A fourth way of controlling the debt ratio is to create higher inflation over a sufficiently long period of time. In this way, the real public debt falls as long as the nominal interest rate on the outstanding debt does not neutralise that effect through a higher inflation premium. In the eurozone, however, this path was never a viable option. On the contrary, inflation in the eurozone remained well below the ECB’s inflation target over the past decade, which even exacerbated the debt problem in vulnerable euro area countries.
ECB under fiscal domination?
All the policy options listed require some form of political choice and vision. However, European authorities tacitly chose the easy solution. Their policy inertia posed existential risks to the stability of the euro area, making the ECB feel obliged to intervene. Partly for this unspoken reason, the ECB launched its government bond purchase programme (PSPP) in March 2015, which is still ongoing except for a short pause in 2019. Moreover, following the outbreak of the Covid-19 pandemic, the ECB increased the pace and volume of its sovereign bond purchases through the its Emergency Purchasing Programme (PEPP).
That assistance by the ECB is not negligible. At the end of 2019, the ECB had EMU government bonds worth EUR 1965 billion (16.5% of euro area GDP) on its balance sheet. This is almost one fifth of the total gross debt of EMU governments.
The stabilising mechanism of such purchase programmes sounds easy and therefore tempting. Bonds bought by the ECB from EMU sovereigns are economically irrelevant as long as they are on the ECB balance sheet. After all, the central bank itself is part of the government, which then owns government debt securities (i.e. of itself). In fact, the ECB simply replaces one government debt security (bonds) with another (‘base money’). The bonds bought by the ECB only regain their economic relevance when the ECB sells them on the market again or requests that bonds are redeemed at maturity. However, until further notice, bonds are reinvested at maturity. And this will undoubtedly continue to be the case for some time to come.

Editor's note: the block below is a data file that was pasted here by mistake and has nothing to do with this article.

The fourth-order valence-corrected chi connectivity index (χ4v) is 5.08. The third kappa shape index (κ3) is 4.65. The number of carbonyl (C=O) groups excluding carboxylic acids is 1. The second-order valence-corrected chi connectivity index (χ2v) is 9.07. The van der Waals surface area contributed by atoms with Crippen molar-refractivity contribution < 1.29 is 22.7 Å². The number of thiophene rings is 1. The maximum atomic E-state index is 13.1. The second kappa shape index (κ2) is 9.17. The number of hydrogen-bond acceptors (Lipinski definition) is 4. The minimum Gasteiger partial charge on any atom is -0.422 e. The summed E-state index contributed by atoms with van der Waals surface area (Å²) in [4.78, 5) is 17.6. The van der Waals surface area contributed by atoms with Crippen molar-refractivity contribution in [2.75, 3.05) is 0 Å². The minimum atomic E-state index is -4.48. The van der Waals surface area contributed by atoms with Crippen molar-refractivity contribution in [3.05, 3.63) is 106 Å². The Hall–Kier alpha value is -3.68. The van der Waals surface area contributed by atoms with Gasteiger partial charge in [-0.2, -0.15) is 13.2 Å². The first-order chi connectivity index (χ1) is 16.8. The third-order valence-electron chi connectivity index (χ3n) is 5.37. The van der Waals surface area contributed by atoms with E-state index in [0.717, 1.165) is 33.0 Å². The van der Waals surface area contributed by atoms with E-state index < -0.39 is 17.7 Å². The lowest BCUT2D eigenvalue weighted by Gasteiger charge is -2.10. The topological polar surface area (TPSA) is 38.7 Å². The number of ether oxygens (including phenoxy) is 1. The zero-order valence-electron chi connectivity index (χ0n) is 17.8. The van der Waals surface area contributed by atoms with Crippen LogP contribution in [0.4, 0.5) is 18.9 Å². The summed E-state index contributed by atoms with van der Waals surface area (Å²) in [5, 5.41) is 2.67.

In addition to the effect of this temporary debt neutralisation, ECB purchases de facto eliminate interest payments due on the bonds in question. After all, these interest payments increase the ECB’s profits. Eventually, these will flow back to the ECB shareholders via the paid-out dividend. And these are the national governments through their own national banks. That completes the circle. Intuitively, the ‘disappearance’ of interest charges is the result of the central bank replacing an interest-bearing debt instrument (bond) with an interest-free (‘base money’). In extremis, this ‘base money’ thus plays the role of a perpetual zero coupon government bond.
It all seems simple, but the great danger is that the ECB will increasingly become the prisoner of the fiscal responsibility imposed on it. In this way, it loses its independence to conduct an appropriate monetary policy (‘fiscal dominance’). Can the ECB, if it deems it necessary on the basis of its own policy mandate, tighten its asset purchasing and interest rate policy without having to consider the consequences for public finances? If not, the stability of the euro will sooner or later be in danger.